Geoffroi De Vendome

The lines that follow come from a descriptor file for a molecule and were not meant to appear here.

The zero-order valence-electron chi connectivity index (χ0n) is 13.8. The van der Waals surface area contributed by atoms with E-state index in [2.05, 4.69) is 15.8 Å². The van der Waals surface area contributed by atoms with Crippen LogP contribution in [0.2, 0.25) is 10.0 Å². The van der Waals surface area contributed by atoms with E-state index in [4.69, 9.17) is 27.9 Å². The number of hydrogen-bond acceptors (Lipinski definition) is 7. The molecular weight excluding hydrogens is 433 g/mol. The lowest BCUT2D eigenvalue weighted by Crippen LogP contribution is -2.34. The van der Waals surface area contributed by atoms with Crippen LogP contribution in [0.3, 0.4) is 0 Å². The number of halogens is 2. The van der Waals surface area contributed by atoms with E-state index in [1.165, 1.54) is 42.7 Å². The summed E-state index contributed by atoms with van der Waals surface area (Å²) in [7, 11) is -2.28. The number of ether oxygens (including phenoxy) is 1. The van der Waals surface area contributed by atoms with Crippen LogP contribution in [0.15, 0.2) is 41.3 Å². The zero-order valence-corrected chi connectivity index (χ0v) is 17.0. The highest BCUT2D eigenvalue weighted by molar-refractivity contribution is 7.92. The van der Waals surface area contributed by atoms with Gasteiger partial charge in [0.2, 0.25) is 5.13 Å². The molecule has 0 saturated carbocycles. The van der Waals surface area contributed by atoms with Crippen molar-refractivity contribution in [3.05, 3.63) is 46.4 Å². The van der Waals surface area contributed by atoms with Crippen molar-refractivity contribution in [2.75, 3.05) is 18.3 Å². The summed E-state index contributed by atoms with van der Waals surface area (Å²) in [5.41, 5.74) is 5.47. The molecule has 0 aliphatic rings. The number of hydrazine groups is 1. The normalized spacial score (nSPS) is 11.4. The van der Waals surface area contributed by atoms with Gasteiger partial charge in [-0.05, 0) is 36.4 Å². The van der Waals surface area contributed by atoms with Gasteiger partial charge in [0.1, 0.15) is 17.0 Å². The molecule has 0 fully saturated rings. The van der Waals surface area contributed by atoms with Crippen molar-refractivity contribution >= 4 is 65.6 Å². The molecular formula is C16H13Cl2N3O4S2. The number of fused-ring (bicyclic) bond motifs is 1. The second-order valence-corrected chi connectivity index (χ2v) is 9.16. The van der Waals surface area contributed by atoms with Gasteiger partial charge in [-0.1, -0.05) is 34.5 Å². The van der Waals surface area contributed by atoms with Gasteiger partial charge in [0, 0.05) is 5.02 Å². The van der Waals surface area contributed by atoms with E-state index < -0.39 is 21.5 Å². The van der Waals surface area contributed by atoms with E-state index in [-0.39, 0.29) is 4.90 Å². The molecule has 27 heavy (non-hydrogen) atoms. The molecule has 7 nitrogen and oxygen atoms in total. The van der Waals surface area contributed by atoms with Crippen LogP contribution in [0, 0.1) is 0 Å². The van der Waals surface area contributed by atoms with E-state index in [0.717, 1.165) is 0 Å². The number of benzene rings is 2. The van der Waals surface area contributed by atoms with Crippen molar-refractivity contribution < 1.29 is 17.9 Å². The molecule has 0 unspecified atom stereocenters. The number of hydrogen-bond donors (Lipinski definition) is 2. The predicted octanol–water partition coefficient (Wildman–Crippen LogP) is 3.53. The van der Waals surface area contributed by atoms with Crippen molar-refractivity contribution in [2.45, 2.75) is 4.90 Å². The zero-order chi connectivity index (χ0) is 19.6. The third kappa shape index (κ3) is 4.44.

Geoffroi De Vendome (Lat. Gaufridus Vindocinensis), a French cardinal, was born at Angers in the latter half of the 11th century, probably of one of the important families of Anjou. Being placed while very young in the monastery of La Trinite de VeYndome, he there distinguished himself by his firmness of character and the extent of his knowledge, so that he was promoted from the rank of novitiate to the dignity of abbot, August 21, 1093. The year following he went to Rome, where Urban II made him a cardinal, with the title of St. Priusque. In 1094 he was at Saumur among the prelates charged by the pope with acquitting Foulques of Anjou. In 1095 he assisted at the Council of Clermont, and in 1097 was found at the Council of Saintes. In 1115 Geoffroi engaged in a quarrel with the abbot of St. Aubin of Angers. The legate Umbald called him, in 1126, to the Council of Orleans, but he responded to him that an abbot of Vendome, vassal of the holy see, obeyed the orders of the pope, and not those of a bishop or any other apostolic mandatory. He was endowed with brilliant qualities, and would have occupied the highest positions in the Church had he been less imperious and sullen. He died at Angers, March 26, 1132. His writings were collected and published, in 1610, by P. Sirmond. This collection offers five books of letters, six treatises upon various dogmatic subjects, hymns, and sermons. The matter which he most often treated of was that of investitures. A Commentaire sur les Psaumes is unpublished. See Hoefer, Nouv. Biog. Generale, s.v.